Your Case For The Non-Existence Of White Privilege And Institutional Racism Is Illogical


It’s astonishing that this conversation needs to happen in 2014.

So, Dave Nappi woke up one day and decided that racism, just, isn’t a thing anymore. Leaving the lessons of history aside (colonialism, slavery, internment camps, the Bracero program, Jim Crow, moving the border of Texas, immigration quotas) Nappi decided that they just didn’t matter. Or, perhaps, he thought that because they were found in history books, that they were merely historical relics, no longer relevant to modern America.

Unfortunately, people like Nappi think that just because they don’t witness something personally, that it doesn’t exist. This is the same faulty reasoning used by creationists and climate change deniers. Forget that decades of research has found racism to be ubiquitous to how our society is structured. Because Nappi doesn’t feel white privilege, he thinks it must not exist. However, white privilege does not mean that people suck your dick for free for being white (that only happens on Grindr). It means that all of society is structured in such a way that your entire life trajectory has had a benefit in part because you are white.

The irony that eludes Nappi is that only a white person could write that racism doesn’t exist without a hint of sarcasm, reinforcing the very privilege that he denies exists. Even this response that I have written, is an example of white privilege. As a white person, I can point out that racism exists without having an “agenda” or being “biased.” Imagine that a black woman were to point out racism. She would quickly be attacked and demonized. Actually, we don’t have to imagine.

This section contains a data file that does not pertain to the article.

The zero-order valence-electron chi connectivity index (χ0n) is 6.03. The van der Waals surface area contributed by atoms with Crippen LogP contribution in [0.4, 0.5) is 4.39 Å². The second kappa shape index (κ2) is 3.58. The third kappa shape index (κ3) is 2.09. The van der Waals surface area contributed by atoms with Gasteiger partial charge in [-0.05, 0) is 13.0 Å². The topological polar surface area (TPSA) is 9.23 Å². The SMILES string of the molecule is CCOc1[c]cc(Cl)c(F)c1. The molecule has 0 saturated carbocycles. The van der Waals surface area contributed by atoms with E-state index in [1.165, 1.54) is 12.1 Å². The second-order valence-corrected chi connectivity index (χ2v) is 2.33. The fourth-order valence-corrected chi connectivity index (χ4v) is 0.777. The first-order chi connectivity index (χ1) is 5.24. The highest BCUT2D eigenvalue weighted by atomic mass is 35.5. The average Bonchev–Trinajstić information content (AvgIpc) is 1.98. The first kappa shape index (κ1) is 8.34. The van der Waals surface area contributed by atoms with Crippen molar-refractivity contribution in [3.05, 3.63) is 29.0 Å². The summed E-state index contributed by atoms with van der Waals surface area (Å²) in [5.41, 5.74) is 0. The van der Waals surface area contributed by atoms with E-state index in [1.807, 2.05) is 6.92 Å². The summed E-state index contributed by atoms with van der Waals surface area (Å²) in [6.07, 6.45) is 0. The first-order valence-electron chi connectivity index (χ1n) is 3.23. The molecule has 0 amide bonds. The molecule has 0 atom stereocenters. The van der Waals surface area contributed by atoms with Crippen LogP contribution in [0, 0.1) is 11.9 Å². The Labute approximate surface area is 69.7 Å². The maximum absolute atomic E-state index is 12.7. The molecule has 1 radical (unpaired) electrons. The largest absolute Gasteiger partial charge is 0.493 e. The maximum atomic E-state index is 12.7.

While a quick Google search would provide thousands of examples of racism and white privilege, Nappi needs evidence. Objectivity! Empiricism! Rationality! In Nappi’s world, social scientists exhibit none of these qualities in their research. As anyone who stayed awake in college knows, this is woefully inaccurate. Regardless, I am doubtful that showing evidence of racism and white privilege will change

Nappi’s view, as he seems so hell-bent on remaining ignorant. Instead, I will draw some examples, for you, the reader, in case you ever come across someone as ignorant as Nappi and need some quick facts to pull up. (Keep in mind that these are facts that in addition to be racialized, are also classed, gendered, sexualized, etc.).

1. Education: Blacks and Latinos are far more likely to be suspended and punished in schools than whites, even though they don’t act out more. White schools also receive more funding than high-minority schools.

2. Criminal Justice: Blacks are much more likely than whites to be arrested for drug possession, despite similar drug use rates to whites, and blacks and latinos are much more likely than whites to be “stopped and frisked.”

3. Health: Whites have better health outcomes. They have more healthcare, better healthcare and more access to healthy lifestyles, such as healthy food.

4. Housing: People of color are much more likely to be homeless and more likely to live in poverty.

5. Employment: Whites are more likely to be employed and make more money than blacks, Latinos, and Native Americans.

6. Media: Whites are more positively represented in media, while people of color are often negatively stereotyped.

7. Transportation: Whites have better access to public transportation, which has ramifications on employment and housing opportunities.

8. Politics: Voter restriction laws disproportionately affect people of color, quelling their already diminished political voice.

If this is not evidence, I’m not sure what is.

The evidence for racism is compelling, and the effects on society are staggering. Racism is as much a part of our American history as our American present. Unfortunately, racism is an inconvenient truth that does not fit neatly with our American dream of a meritocracy. Just as the physical scientists have examined climate change and the life scientists have examined evolution, social scientists have examined inequality, both racial and otherwise. To deny any of these truths is of the same intellectual cowardice. And guess what: not liking something doesn’t make it go away. Dave Nappi and his ilk can choose to deny reality and preserve their privilege. Or, they can humbly accept that they are wrong, and join us in the fight for racial justice. Thought Catalog Logo Mark

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